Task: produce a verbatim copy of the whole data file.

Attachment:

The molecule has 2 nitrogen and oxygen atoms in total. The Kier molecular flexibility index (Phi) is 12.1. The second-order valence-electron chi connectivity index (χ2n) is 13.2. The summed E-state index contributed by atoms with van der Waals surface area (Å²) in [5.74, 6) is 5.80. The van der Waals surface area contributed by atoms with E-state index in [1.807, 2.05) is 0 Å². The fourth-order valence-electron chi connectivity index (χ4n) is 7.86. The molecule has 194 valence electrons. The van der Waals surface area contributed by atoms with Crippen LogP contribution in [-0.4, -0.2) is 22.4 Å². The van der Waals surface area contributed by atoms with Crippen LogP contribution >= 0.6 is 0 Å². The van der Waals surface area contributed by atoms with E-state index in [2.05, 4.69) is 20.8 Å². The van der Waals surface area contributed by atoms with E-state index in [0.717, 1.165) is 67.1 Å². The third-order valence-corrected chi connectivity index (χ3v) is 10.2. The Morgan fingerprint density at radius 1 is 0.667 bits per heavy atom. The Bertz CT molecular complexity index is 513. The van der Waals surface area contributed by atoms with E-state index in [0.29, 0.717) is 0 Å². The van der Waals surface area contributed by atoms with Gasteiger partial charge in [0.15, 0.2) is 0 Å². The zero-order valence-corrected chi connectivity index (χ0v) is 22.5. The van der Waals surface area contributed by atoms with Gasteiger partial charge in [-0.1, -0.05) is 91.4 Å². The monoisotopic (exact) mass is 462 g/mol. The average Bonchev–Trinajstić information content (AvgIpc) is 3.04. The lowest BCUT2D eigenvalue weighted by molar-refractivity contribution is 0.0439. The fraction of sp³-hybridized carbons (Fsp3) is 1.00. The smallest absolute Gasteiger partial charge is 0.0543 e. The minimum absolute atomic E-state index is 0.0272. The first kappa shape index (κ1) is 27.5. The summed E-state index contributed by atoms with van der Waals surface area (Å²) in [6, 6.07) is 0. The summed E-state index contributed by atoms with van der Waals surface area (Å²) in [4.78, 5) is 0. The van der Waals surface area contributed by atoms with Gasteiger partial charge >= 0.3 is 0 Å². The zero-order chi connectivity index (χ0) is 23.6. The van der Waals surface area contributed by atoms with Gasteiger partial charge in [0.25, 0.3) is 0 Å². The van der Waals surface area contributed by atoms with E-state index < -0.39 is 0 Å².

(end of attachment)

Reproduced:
The molecule has 2 nitrogen and oxygen atoms in total. The Kier molecular flexibility index (Phi) is 12.1. The second-order valence-electron chi connectivity index (χ2n) is 13.2. The summed E-state index contributed by atoms with van der Waals surface area (Å²) in [5.74, 6) is 5.80. The van der Waals surface area contributed by atoms with E-state index in [1.807, 2.05) is 0 Å². The fourth-order valence-electron chi connectivity index (χ4n) is 7.86. The molecule has 194 valence electrons. The van der Waals surface area contributed by atoms with Crippen LogP contribution in [-0.4, -0.2) is 22.4 Å². The van der Waals surface area contributed by atoms with Crippen LogP contribution >= 0.6 is 0 Å². The van der Waals surface area contributed by atoms with E-state index in [2.05, 4.69) is 20.8 Å². The van der Waals surface area contributed by atoms with E-state index in [0.717, 1.165) is 67.1 Å². The third-order valence-corrected chi connectivity index (χ3v) is 10.2. The Morgan fingerprint density at radius 1 is 0.667 bits per heavy atom. The Bertz CT molecular complexity index is 513. The van der Waals surface area contributed by atoms with E-state index in [0.29, 0.717) is 0 Å². The van der Waals surface area contributed by atoms with Gasteiger partial charge in [0.15, 0.2) is 0 Å². The zero-order valence-corrected chi connectivity index (χ0v) is 22.5. The van der Waals surface area contributed by atoms with Gasteiger partial charge in [-0.1, -0.05) is 91.4 Å². The monoisotopic (exact) mass is 462 g/mol. The average Bonchev–Trinajstić information content (AvgIpc) is 3.04. The lowest BCUT2D eigenvalue weighted by molar-refractivity contribution is 0.0439. The fraction of sp³-hybridized carbons (Fsp3) is 1.00. The smallest absolute Gasteiger partial charge is 0.0543 e. The minimum absolute atomic E-state index is 0.0272. The first kappa shape index (κ1) is 27.5. The summed E-state index contributed by atoms with van der Waals surface area (Å²) in [6, 6.07) is 0. The summed E-state index contributed by atoms with van der Waals surface area (Å²) in [4.78, 5) is 0. The van der Waals surface area contributed by atoms with Gasteiger partial charge >= 0.3 is 0 Å². The zero-order chi connectivity index (χ0) is 23.6. The van der Waals surface area contributed by atoms with Gasteiger partial charge in [0.25, 0.3) is 0 Å². The van der Waals surface area contributed by atoms with E-state index < -0.39 is 0 Å².